Taking inspiration from the book, the eldest wanted to try a rocket and built a pretty tall one herself, but even holding it up and standing on her tip toes, it still wasn’t quite there! That’s when we moved on to towers. After various rickety, unsuccessful attempts and some spectacular topples, we finally cracked it and caught our star.

How did it go?
As you can probably tell already, it went brilliantly and occupied us completely for about 20 minutes. Honestly, it may well have been longer; time just flew.

There was plenty of prancing around, problem solving, lateral thinking and laughter. Loads of toys made appearances, entirely led by the kids and the things they felt were relevant and necessary. There’s plenty of scope to do this again with more planning and involve different materials to build structures and ‘flying’ contraptions. We’ll definitely be catching more stars in the future.

How can you use this?

  • Is there a problem your book’s characters solve? Could you replicate it?
  • If not, could you create a relevant problem and allow your readers to solve it?
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Pink Pear Bear

Story Telling Shelves

While exploring Pinterest for reading corner inspiration, I came across the lovely idea of Story Telling Shelves.  They are super easy to put together.  All you need is a book and a small assortment of props and toys related to the book’s content.  You don’t even need a shelf; I’ve seen them presented in baskets and bags too.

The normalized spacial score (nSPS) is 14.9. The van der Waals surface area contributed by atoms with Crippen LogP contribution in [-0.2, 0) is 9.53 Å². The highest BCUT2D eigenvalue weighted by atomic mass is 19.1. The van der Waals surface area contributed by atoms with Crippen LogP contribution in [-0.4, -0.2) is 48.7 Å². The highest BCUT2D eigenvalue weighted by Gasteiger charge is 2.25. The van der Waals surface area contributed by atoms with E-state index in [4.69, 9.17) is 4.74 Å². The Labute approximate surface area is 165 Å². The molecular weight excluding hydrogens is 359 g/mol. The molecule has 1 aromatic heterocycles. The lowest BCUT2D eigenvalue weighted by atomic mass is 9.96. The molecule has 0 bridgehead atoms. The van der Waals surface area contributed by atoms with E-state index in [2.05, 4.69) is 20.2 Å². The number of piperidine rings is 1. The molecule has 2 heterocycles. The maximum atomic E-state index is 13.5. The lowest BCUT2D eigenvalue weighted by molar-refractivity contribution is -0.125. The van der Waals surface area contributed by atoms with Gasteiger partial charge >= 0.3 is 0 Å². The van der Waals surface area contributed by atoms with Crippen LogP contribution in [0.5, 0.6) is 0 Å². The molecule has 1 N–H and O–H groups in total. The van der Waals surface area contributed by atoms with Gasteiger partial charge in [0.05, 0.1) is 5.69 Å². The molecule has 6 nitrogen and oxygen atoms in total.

Presented as an idea for classrooms, these are also a fantastic idea for your home bookshelves. As regular readers will know, I’m a big advocate for springboard activities and book inspired play and these shelves are perfect for encouraging exactly this.

It took about 10 minutes to assemble this Stick Man bookshelf, designed to inspire play based on Julia Donaldson and Axel Scheffler’s very popular book.  I love putting this sort of thing together and thoroughly enjoyed finding various bits and bobs to round out the little stick world I was creating.

The girls came down to it the next day and absolutely loved it.  The beaming smile on my eldest’s face was something to behold and she dived straight in to play.  You know they’re truly taken with something when they proceed to bicker about who gets to play with it on and off all morning.

There are so books that will be perfect for our story telling shelf and I can see it being a great addition to our Book Squirms fun.


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A good old-fashioned sort out

I live in a house of book lovers, but that love doesn’t always translate to tender loving care. I’ll admit it, I’m a page folder. Even when I know for a fact there are at least five bookmarks in the house, I still favour a folded page. My justification: Book marks fall out, but pages stay folded.  Full disclosure, I’m a binding-breaker, an accidental food-flicker and a water-marker too. I’m also a huge fan of the cram-it-on-the-shelf-as-quickly-as-possible school of tidying.